Plato’s Philosophy of Poetry and Moral Truth

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Plato, left, walking with Aristotle, who studied at Plato's Academy. Public Domain, Wikimedia Commons.

Plato, left, walking with Aristotle, who studied at Plato’s Academy. Painting by Raphael, Image by the Web Gallery of Art.

Plato’s views on art are problematic for most modern thinkers, due to their inconsistency. According to Plato, all art is a merely an imitation of life, which, in itself, is an imitation of true reality.

In representing the good in art, Plato believed we may seek true knowledge in our illusionary world. However, he condemned the “bad” or “evil” in art, which he believed should be suppressed to avoid corrupting the young.

Plato demanded that art should be morally educational. He despised false representations of the gods, which he also believed corrupt the young. This stance restricts most myths and legends, because there can be no impersonation of bad men.

Can Art Represent Moral Truth?

“The artist’s representation is a long way from truth… merely manufacturing shadows at third remove from reality… a superficial representation of any subject they treat, including human goodness,” says Rosalind Hursthouse in “Truth and Representation,” Philosophical Aesthetics.  

However, as Hursthouse explains, “…painters may not always try to represent superficial appearances, but may indeed try to penetrate beneath them.”


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Can this be true of poetry?  In other words, can poetry realistically depict moral truth and the reality of human experience?

Poems Can Embrace Moral Truth

A simple moral truth embracing common human experience can be found in the lines of William Blake’s poem, A Poison Tree from Songs of Innocence and Experience, published between 1789-1794.  Here are the first and last stanzas of this four-stanza poem:

I was angry with my friend,

I showed my wrath, my wrath did end.

I was angry with my foe,

I showed it not, my wrath did grow.

 ……..

And into my garden stole

When the night had veiled the pole –

In the morning glad I see

My foe outstretched beneath the tree.

This is about a bad feeling, a hatred, which is an integral part of human experience, although we, as individuals, may do our best to contain it. The moral truth of this poem is in its openness and honesty, and the need to confront such evil, which might then lead to good.

For us, as human beings, this is a conceptual and psychological reality, for our senses and emotions are real to us. We can learn to deal with them intelligently through reason and reflection. Meaning in artistic representation, in metaphor and allegory, can help us to do this. Ignoring the dark side of our nature does not help us to reason.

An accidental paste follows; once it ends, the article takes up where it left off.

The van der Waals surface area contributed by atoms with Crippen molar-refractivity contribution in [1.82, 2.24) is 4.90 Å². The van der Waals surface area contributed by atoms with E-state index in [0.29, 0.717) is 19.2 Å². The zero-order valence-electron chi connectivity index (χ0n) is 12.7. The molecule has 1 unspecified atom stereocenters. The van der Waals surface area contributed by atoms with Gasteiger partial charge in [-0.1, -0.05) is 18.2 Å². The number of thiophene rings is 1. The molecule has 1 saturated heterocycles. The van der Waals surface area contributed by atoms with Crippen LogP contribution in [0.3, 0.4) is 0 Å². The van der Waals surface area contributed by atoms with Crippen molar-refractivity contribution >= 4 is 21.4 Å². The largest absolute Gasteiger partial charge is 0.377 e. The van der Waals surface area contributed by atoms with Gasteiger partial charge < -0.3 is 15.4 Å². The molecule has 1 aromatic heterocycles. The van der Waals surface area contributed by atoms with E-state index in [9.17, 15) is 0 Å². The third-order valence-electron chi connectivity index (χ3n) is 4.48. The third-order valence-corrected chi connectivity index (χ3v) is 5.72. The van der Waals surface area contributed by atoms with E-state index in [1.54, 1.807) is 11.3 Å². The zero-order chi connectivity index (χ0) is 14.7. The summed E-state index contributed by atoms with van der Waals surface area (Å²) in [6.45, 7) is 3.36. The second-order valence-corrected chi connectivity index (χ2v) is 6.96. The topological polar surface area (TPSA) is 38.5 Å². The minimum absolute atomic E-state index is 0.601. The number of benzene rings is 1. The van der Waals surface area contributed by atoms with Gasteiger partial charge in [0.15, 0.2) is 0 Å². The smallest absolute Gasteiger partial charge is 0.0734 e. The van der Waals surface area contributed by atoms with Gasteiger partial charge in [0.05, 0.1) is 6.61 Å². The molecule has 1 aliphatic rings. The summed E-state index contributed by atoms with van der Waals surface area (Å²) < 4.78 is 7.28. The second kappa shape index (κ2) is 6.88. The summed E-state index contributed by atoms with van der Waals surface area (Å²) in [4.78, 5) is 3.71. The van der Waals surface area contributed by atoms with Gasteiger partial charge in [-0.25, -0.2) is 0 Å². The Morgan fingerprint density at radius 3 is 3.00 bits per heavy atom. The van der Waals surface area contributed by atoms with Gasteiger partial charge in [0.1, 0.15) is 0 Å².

Therefore, we must honestly contemplate evil in order to overcome it.

Alfred Lord Tennyson, by Julia Margaret Cameron, Wikimedia Commons, Public Domain

Alfred Lord Tennyson, by Julia Margaret Cameron. Image by the Art Institute of Chicago.

Interpretations of Good

Human beings may differ in their individual interpretations of what is good, however. In his poem, In Memorium, Alfred Tennyson (1809-92) reprinted in Culture and Society in Britain, expresses his feelings about death in an ironical way, describing the reactions of others:

Another answers, “Let him be,

He loves to make parade of pain,

That with his piping he may gain

The praise that comes to constancy.

Plato, according to his theory, would regard these lines as negative and self-berating. In The Republic, he scorns the “pitiful laments by famous men,” preferring to assign them to bad men or to “the less reputable woman characters.”  

On the contrary, however, we might feel that the lines of grief expressed by Tennyson may be cathartic and a comfort to many people, and what is a comfort must, surely, be good. Therefore, Tennyson’s artistic representation must be good.

Plato’s Failed Philosophy

Plato’s words in The Republic on suffering are lacking in empathy: “And what is more, we reckon that the good man’s life is the most complete in itself and least dependent on others. So the loss of son or brother, or of property or what not, will hold the least terrors for the good man, who, when some such catastrophe overtakes him, will mourn it less and bear it more calmly than others.”

Plato’s view, is indeed, a narrow view and one that does not make allowance for human feeling, of which art is an expression. His assertion that art cannot express reality in this world of illusion, but can only resemble it through striving towards good, simply fails to convince as a philosophy.

The assertion fails for many, because it denies what is meaningful to us.

Resources:

Colby, J.M. (Ed) Culture and Society In Britain. (1992). Oxford University Press.

Plato. (The Republic). J.M. Dent & Sons Ltd.

Hursthouse, R. “Truth and Representation” Philosophical Aesthetics. (1992). The Open University.

Wu, Duncan (Ed). (Romanticism, An Anthology). (1994). Blackwell Publishers Ltd.

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